I think we're all rather well-acquainted with the minor little squabbles in Afghanistan. So let's just hop right in.
In Helmand Province, roadside bombs killed 23 people yesterday- 19 from a minibus and four from a tractor. The number was difficult to ascertain due to the damage to the minibus, and also because when security officials arrived on the scene for cleanup, they were attacked by Taliban forces.
This comes one day after an attack by suicide bombers in Uruzgan province that killed 19 people- 12 of them children- and wounded 35. Statistically, the current situation is the deadliest things have been for civilians since the war began a decade ago.
Things are also more deadly for donkeys. No. Really. Afghanistan is now seeing donkey-based IED's. The exact details have quickly fallen victim to urban legend and the telephone game, ranging from simply strapping bombs to them like you would any other suicide bomber to having "shoved explosives into a place no living donkey would ever tolerate," but one way or another, donkeys are being loaded up with bombs and sent on their merry way. The soldiers seeing them in action can do little but laugh, because it's really either that or go crazy worrying about it.
As far as soldiers returning home, according to the terms of a class-action lawsuit, over 1,000 veterans of Iraq and Afghanistan are set to receive PTSD benefits that were previously denied them. When you're diagnosed with PTSD, long story short, you're sent home. That happened with the veterans in the settlement. However, they were denied PTSD benefits because the military did not assign them at least a 50% disability rating. That was the basis of the class-action, which also affects several thousand more veterans who will now see their benefits go up. (Debt ceiling notwithstanding, of course.)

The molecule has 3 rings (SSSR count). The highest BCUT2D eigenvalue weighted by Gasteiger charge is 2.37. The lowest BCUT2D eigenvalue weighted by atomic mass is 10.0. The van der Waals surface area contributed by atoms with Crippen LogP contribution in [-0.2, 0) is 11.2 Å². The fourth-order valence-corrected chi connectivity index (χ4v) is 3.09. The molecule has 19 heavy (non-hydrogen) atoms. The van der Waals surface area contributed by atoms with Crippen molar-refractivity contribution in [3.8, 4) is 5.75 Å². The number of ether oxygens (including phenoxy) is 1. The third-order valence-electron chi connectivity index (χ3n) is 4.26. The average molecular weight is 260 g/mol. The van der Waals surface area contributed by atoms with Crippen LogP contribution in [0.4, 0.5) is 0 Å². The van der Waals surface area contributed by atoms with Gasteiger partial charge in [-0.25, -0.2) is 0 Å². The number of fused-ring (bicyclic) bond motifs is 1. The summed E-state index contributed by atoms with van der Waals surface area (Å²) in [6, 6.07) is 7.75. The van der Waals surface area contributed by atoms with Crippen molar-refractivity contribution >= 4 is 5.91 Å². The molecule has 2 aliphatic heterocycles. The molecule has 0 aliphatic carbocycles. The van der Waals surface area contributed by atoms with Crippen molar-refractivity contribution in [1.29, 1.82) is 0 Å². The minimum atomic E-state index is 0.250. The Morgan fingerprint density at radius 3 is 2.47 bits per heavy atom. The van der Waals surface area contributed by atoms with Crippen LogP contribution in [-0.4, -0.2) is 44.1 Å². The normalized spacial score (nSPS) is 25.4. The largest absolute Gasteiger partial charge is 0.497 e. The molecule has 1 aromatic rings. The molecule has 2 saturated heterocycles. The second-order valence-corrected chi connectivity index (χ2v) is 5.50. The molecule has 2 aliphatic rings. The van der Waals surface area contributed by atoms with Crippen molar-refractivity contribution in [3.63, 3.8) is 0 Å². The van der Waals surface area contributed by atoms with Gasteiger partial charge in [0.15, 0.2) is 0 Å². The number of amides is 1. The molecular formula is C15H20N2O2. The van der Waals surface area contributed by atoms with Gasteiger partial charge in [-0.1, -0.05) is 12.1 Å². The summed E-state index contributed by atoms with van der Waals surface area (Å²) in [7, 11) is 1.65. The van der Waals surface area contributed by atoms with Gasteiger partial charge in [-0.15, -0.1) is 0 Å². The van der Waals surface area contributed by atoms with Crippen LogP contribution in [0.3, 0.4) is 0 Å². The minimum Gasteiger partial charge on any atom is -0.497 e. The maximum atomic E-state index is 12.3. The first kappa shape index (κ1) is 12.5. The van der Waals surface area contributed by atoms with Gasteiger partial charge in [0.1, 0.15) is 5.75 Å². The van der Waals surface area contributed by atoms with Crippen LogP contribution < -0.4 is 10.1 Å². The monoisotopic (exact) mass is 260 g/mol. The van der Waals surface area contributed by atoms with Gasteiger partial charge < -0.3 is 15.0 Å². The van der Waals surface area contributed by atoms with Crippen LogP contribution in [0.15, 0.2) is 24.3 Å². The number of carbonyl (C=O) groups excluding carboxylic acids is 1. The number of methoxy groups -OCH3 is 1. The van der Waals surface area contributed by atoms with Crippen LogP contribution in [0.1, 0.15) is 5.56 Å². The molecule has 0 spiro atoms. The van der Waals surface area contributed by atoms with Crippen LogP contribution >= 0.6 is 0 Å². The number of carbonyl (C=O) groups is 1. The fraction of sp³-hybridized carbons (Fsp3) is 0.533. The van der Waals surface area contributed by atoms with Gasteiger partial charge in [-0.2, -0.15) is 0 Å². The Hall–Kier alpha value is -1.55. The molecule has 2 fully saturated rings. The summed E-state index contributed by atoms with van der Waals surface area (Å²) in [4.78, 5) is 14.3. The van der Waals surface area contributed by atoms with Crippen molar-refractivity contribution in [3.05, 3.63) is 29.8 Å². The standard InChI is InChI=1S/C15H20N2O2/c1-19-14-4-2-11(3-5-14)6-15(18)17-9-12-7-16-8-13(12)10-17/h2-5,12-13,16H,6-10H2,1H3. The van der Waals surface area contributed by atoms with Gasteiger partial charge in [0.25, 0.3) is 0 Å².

And finally, along those same lines, a press release from the Department of Defense announces $60 million in new grants designed to prevent veteran homelessness. The grants are being handed out to 85 organizations in 40 states and the District of Columbia.
Among the grants:
*$600,000 to Housing First, Inc., Mobile, AL.
*$753,399 to Shelter Network, Burlingame, CA.
*$100,000 to PATH Achieve Glendale, Glendale, CA.
*$730,000 to Shelter, Inc., Martinez, CA.
*$610,000 to Catholic Charities Hawaii, Honolulu, HI.
*$639,000 to United Way of Central Indiana, Indianapolis, IN.
*$1 million to Veterans Inc., Worcester, MA.
*$999,559 to Southwest Counseling Solutions, Detroit, MI.
*$590,928 to Wayne Metropolitan Community Action Agency, Wyandotte, MI.
*$1 million to Minnesota Assistance Council for Veterans, St. Paul, MN.
*$574,651 to Goodwill Industries of New Mexico, Albuquerque, NM.
*$124,999 to St. Vincent de Paul of Lane County, Eugene, OR.
*$1 million to Crisis Ministries, Charleston, SC.
*$684,000 to Opportunity Council, Bellingham, WA.
*$507,000 to Community Psychiatric Clinic of Seattle, Seattle, WA.
*$1 million to Center for Veterans Issues, Milwaukee, WI.